Child Custody and Addiction in North Carolina

 
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Drug and alcohol addiction can ruin lives, especially when children are involved. You care about your children and will do anything to protect them, even if their other parent is causing a dangerous situation through addiction.

The best way to ensure your children are safe is to create a child custody and visitation arrangement that avoids exposure to addiction. A family law attorney at Breeden Law Office can help. Call us today at (919) 661-4970 or contact us online to schedule a case consultation.

Factors Affecting Child Custody

When determining child custody where a parent suffers from addiction, the court will always do what is in the child’s best interests. The court wants to ensure the child is safe and will not be placed in a dangerous situation.

Child Custody Before a Divorce

If a parent is actively addicted to drugs or using alcohol, the issue can be brought up before the divorce is finalized. When parents separate, the court will give primary physical custody to one of them. It is in the child’s best interests to be kept out of a situation where drugs and alcohol may be present.

You can apply for a temporary child custody order before your divorce is final. You can even request supervised visitation if your child’s other parent is in a particularly harmful situation with their addiction.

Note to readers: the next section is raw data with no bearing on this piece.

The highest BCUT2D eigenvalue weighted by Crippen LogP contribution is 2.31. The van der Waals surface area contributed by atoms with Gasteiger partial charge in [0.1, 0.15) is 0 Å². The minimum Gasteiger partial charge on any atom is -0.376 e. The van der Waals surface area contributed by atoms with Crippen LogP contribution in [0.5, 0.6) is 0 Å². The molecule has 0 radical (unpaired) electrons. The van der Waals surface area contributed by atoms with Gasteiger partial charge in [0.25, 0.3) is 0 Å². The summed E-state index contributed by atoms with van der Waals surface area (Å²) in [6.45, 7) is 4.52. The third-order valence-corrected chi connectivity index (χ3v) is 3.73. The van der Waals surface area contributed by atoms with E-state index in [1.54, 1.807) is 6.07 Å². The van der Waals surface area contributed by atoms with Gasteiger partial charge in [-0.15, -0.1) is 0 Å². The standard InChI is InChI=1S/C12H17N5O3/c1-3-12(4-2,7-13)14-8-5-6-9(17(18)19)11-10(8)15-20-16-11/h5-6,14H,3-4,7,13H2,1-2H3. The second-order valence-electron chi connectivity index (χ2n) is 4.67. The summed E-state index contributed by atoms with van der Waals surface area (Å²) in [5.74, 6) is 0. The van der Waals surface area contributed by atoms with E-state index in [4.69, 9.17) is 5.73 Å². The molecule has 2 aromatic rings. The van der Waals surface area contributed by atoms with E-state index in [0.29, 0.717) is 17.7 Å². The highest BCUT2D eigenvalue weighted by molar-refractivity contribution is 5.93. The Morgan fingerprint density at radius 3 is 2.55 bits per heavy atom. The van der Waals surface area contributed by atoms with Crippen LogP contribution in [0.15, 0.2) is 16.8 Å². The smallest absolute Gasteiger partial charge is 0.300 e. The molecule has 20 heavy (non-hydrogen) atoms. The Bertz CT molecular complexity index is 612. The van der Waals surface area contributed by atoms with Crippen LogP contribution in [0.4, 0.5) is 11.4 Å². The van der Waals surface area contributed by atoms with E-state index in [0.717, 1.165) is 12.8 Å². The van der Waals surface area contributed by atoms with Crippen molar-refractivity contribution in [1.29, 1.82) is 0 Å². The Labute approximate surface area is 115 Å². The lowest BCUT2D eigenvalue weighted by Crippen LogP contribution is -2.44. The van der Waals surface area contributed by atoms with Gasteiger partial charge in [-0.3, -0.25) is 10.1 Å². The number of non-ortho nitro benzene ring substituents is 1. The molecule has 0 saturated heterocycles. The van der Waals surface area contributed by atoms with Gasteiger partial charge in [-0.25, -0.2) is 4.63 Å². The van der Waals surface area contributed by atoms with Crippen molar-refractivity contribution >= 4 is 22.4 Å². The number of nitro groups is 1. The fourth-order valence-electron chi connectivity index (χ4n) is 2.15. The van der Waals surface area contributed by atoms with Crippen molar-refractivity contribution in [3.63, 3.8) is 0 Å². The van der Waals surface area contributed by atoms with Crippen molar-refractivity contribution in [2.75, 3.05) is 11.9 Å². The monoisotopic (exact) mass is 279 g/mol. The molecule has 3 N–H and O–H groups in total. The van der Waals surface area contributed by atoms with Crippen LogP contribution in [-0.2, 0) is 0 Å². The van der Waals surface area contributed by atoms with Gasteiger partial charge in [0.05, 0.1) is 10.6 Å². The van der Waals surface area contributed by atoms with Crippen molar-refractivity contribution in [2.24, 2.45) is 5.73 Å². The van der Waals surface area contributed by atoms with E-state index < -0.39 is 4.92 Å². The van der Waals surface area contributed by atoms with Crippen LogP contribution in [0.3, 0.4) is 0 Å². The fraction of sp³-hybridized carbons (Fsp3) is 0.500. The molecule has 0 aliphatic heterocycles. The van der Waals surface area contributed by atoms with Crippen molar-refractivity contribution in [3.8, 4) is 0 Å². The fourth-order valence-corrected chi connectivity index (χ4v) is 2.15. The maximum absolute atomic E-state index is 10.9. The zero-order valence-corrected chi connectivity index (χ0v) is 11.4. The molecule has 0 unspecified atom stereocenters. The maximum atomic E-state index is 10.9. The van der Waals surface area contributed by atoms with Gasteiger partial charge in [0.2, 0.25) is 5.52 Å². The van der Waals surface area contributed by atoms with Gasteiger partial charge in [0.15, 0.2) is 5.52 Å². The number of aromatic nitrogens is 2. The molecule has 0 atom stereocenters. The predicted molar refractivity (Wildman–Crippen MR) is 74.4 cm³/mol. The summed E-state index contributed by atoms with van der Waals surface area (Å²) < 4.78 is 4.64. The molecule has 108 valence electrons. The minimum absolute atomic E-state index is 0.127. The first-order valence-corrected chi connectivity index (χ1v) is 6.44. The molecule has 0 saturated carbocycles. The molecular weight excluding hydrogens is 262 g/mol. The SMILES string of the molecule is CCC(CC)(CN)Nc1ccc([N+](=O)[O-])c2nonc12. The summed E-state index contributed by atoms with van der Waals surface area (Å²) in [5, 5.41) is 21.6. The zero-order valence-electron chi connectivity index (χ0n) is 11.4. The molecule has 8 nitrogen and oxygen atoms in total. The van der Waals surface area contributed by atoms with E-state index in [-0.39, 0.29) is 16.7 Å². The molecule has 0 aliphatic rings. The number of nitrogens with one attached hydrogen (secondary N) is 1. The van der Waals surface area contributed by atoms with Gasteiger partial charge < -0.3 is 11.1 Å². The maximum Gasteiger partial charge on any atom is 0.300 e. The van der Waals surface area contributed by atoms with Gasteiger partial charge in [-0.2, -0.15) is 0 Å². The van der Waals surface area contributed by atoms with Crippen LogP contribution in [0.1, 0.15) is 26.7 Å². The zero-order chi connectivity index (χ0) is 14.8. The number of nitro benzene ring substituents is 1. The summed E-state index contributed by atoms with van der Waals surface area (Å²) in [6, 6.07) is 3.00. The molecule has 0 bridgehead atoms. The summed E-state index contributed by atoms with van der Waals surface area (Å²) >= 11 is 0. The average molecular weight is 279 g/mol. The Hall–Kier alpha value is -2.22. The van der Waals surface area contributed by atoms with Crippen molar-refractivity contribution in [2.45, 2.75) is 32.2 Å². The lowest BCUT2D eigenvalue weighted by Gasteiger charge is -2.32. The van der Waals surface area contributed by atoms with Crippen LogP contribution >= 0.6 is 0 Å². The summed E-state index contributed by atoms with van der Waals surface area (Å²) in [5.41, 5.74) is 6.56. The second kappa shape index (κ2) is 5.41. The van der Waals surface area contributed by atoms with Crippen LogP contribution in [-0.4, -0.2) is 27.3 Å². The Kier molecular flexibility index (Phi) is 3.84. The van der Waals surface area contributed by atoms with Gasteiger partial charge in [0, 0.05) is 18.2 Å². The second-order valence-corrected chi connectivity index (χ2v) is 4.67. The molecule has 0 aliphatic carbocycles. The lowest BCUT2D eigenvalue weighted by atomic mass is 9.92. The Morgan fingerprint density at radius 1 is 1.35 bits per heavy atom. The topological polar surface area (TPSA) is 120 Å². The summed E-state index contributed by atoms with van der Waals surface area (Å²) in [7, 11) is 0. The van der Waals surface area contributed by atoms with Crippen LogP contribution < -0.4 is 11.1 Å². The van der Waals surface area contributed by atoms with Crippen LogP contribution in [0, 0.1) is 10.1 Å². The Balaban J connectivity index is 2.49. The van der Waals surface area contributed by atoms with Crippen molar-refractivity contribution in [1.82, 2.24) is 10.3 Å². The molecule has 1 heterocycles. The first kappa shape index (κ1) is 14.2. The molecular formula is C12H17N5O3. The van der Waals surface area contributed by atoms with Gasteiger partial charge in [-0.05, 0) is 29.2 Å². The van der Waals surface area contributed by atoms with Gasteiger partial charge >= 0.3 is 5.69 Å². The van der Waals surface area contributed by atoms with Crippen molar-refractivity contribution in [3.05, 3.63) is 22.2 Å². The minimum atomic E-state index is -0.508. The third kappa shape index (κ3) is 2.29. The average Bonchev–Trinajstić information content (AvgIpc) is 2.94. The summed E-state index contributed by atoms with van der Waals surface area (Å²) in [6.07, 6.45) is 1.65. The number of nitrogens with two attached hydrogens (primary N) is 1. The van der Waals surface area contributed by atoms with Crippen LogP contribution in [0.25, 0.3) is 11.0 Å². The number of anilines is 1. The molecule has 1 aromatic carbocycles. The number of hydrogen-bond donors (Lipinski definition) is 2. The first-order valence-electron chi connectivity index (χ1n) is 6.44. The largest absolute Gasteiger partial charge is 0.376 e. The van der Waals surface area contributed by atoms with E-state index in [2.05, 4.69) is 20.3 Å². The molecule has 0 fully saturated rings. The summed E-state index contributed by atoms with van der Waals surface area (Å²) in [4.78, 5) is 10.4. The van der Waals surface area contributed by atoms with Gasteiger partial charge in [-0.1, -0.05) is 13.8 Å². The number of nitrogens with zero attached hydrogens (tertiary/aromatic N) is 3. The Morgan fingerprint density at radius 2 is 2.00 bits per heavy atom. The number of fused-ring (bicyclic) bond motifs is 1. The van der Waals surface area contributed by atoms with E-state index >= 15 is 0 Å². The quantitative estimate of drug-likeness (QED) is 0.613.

Child Custody Modification After a Divorce

If you already have a child custody order in place, you can get it modified due to difficult circumstances. If your child’s other parent uses drugs or alcohol frequently, the court will find it in the child’s best interest to avoid being with them. The dangers of addiction are well known to the court, and the court would never knowingly put a child in a situation exposing them to drugs or alcohol.

If your child’s other parent can admit they have an addiction problem, they may be willing to agree to a child custody modification. This will make the process of modification quicker and easier.

Supervised Visitation

The court’s goal is to keep both biological parents in a child’s life. However, if it is too dangerous for the child to visit with the addicted parent alone, the court may order supervised visitation. You can request supervised visitation if your child’s other parent is not currently able to be responsible for the child’s wellbeing. This will protect your child and ensure their safety.

If supervised visits are ordered, your ex-spouse may:

  • Be required to submit to a drug or alcohol test before visitation
  • Not be allowed to possess or consume alcohol or controlled substances
  • Be restricted from driving while visiting with the children
  • Be required to enter a drug and/or alcohol treatment program

What Evidence Do You Need to Prove Threatening Addiction?

The court will need evidence that your child’s other parent is not safe for your child. When proving they are suffering from addiction, you may use some of the following:

  • Arrest reports for drug charges or DUIs
  • Court records about cases
  • Probation documentation, including drug or alcohol testing